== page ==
Truro mulls meeting room rules; plus other township news


By Tara Figurski
Staff Writer

Truro Township trustee Jason Nicodemus has presented a draft ordinance rental use policy for the township’s meeting rooms.

The policy would establish rules for renting the meeting room and training room at Truro Township Fire Station 161 and the training room at Station 162.

The draft policy states the primary/priority use for the township meeting rooms would be for official township business and or use by all departments or training and education.

When not in use by the township, the meeting rooms can be reserved by civic groups and non-profit organizations provided that they reside in or are based in Truro Township. Rooms may not be used for commercial enterprises, for-profit activities, worship services or parties/receptions. Activities such as aerobics and cheerleading are also prohibited.

Nicodemus said the township has been receiving more requests to rent the meeting rooms.
“I got a call this past week about hosting a bridal shower,” he said.

Trustee Barb Strussion advised Nicodemus to recommend the Livingston House as an alternative to the township facilities.

“I always recommend Livingston House,” she said. “It is a beautiful setting.”

Completion of a written application and scheduling the use of the meeting or training room must be done a minimum of two weeks in advance, the policy states. Permission to use facilities is granted on first come first serve basis. Rooms are available for use from 8 a.m. to 4 p.m. at Station 162 and 8 a.m. to 9 p.m. at Station 162.

The trustees will decide on the rules at a future meeting.

Other Truro news

•Truro Fire Chief Steve Hein said he is purchasing six new portable radios at a cost of $22,617.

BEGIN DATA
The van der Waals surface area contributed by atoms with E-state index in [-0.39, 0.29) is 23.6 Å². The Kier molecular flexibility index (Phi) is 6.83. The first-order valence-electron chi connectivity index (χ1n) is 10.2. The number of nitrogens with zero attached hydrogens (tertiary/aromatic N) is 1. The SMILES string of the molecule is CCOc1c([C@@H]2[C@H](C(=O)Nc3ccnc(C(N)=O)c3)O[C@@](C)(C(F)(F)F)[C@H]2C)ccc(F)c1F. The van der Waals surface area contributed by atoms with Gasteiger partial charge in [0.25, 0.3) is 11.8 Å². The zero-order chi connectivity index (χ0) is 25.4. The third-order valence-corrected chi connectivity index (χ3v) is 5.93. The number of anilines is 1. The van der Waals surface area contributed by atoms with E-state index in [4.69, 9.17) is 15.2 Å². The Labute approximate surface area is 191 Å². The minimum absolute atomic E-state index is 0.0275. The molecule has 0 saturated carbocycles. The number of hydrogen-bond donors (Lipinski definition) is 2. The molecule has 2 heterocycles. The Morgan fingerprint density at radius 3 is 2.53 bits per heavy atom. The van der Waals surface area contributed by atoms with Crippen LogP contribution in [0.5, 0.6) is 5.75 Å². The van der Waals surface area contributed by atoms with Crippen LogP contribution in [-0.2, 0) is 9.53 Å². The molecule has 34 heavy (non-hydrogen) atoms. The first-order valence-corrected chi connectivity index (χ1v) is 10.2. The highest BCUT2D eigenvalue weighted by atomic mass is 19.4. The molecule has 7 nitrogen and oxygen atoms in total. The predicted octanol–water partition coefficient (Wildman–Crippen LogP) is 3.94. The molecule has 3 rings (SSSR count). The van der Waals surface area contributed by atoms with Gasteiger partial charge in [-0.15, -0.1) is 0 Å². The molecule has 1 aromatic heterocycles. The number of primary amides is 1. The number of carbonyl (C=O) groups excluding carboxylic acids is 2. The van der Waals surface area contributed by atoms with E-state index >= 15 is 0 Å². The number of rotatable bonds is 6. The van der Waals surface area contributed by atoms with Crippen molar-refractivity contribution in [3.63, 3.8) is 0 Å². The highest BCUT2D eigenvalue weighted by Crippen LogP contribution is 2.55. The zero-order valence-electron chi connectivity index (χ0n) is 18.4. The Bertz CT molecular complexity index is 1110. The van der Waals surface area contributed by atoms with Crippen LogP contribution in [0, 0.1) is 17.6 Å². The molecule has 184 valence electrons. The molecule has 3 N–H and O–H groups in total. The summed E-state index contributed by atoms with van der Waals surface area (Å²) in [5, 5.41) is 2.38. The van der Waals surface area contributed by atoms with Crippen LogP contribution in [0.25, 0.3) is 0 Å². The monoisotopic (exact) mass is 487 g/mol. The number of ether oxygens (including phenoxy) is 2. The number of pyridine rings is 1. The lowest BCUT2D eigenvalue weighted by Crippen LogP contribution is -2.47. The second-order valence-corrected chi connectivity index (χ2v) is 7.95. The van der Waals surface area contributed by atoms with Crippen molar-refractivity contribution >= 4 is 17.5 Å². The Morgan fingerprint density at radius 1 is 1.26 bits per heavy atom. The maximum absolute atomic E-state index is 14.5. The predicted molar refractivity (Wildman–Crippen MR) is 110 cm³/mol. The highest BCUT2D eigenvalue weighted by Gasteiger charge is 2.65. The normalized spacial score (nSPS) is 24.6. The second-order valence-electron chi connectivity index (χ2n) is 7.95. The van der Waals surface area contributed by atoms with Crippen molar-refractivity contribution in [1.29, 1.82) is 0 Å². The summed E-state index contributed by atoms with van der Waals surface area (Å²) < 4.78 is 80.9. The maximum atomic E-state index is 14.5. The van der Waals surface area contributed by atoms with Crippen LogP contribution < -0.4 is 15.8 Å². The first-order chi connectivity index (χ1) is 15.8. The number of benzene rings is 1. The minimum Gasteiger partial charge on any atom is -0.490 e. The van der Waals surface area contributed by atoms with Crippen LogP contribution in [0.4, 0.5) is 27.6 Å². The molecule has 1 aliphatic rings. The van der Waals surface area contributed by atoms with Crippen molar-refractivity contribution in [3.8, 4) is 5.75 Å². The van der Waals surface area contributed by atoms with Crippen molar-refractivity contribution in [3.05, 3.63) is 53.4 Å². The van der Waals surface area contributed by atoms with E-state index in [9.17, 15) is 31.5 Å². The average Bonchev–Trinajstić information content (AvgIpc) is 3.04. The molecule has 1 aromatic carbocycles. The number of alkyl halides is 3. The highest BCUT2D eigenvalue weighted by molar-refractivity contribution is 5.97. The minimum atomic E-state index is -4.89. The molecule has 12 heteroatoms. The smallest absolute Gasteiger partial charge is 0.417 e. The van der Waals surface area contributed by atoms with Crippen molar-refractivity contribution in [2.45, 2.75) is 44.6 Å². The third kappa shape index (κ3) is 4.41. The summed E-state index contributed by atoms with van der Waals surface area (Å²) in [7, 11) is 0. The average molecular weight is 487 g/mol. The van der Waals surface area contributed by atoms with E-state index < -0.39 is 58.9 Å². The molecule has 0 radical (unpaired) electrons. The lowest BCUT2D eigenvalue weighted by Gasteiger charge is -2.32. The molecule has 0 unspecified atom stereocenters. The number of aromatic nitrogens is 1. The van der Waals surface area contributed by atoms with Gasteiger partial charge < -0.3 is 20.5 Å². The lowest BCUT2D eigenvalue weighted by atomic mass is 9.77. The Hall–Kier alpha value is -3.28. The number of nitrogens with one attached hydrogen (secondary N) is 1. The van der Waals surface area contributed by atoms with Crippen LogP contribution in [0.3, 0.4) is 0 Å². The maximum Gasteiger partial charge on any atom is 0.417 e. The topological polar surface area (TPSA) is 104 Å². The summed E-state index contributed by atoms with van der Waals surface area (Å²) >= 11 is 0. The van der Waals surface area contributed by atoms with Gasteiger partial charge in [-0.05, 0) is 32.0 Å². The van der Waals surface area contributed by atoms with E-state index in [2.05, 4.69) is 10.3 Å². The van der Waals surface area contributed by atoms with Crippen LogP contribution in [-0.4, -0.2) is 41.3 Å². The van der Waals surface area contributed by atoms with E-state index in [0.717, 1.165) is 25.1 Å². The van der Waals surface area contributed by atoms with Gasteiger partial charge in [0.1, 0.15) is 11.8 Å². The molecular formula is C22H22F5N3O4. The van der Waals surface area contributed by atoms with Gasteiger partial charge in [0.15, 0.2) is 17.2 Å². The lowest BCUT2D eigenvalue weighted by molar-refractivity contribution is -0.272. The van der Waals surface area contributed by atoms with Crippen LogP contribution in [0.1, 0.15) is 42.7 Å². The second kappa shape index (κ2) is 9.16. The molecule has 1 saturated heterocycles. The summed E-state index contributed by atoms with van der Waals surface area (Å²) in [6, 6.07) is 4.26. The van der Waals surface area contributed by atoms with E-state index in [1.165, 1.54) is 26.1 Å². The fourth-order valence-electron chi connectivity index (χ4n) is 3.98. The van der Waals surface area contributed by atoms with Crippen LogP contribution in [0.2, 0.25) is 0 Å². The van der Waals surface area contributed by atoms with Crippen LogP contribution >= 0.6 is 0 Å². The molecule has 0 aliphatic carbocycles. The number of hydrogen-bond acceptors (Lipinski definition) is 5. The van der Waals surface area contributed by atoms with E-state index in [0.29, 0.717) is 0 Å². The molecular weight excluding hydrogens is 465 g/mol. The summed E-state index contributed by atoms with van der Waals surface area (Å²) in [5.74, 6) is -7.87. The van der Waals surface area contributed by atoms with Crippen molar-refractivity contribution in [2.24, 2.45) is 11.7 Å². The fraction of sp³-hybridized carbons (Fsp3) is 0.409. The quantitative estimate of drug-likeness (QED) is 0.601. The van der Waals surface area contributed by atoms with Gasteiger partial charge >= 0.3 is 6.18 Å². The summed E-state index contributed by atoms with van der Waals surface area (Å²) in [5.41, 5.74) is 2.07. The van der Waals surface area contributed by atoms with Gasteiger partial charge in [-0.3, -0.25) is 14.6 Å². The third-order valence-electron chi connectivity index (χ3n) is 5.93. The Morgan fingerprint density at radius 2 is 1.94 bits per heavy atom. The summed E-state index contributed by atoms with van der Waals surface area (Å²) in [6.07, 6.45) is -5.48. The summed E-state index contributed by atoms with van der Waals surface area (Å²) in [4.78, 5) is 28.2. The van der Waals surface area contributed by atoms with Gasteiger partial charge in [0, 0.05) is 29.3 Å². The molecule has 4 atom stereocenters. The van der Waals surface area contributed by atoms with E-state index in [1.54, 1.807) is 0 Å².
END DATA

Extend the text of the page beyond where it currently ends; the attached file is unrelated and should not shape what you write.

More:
In 2016, the township’s analog portable radios will no longer work as the analog system is being replaced by digital communication. Hein said 75 percent of the township’s radios will continue to function after the switch from analog to digital, but 25 percent will no longer work.

His initial thought was to replace a couple of the radios at a time, but he received a 40 percent discount from Motorola and decided to purchase six radios. The department has a 26 portable radios.

“We may need a couple of more at some time but 40 percent off is a great deal,” Hein said.

Hein said purchasing six will allow the township to have one back up radio.

•Beginning July 21, Truro Township residents can participate in ALERT Franklin County, a mass notification system to warn residents about emergencies and other important community news in jurisdictions throughout Franklin County.

The system can be customized to allow residents to select what kind of notifications they want to receive, how they want to receive them and the location they want to receive them for. Residents may opt to receive emergency notifications about severe weather, disasters, crime alerts, road closures, transportation incidents, utility outages, government closings and other important community news.  Notifications can be received via text message, e-mail, cell phone, home phone, etc. To register or ALERT Franklin County visit

Nicodemus said the township can also use ALERT.

“We as a jurisdiction can send out our own community information,” he said.

•Road and cemetery superintendent Stan Knoderer said power to the mausoleum was lost in June. After digging up the underground cable, Knoderer determined a rodent had eaten through the wiring shorting out service.

“Power was restored after the wiring was repaired, encased in conduit and buried back in the ground,” Knoderer said.

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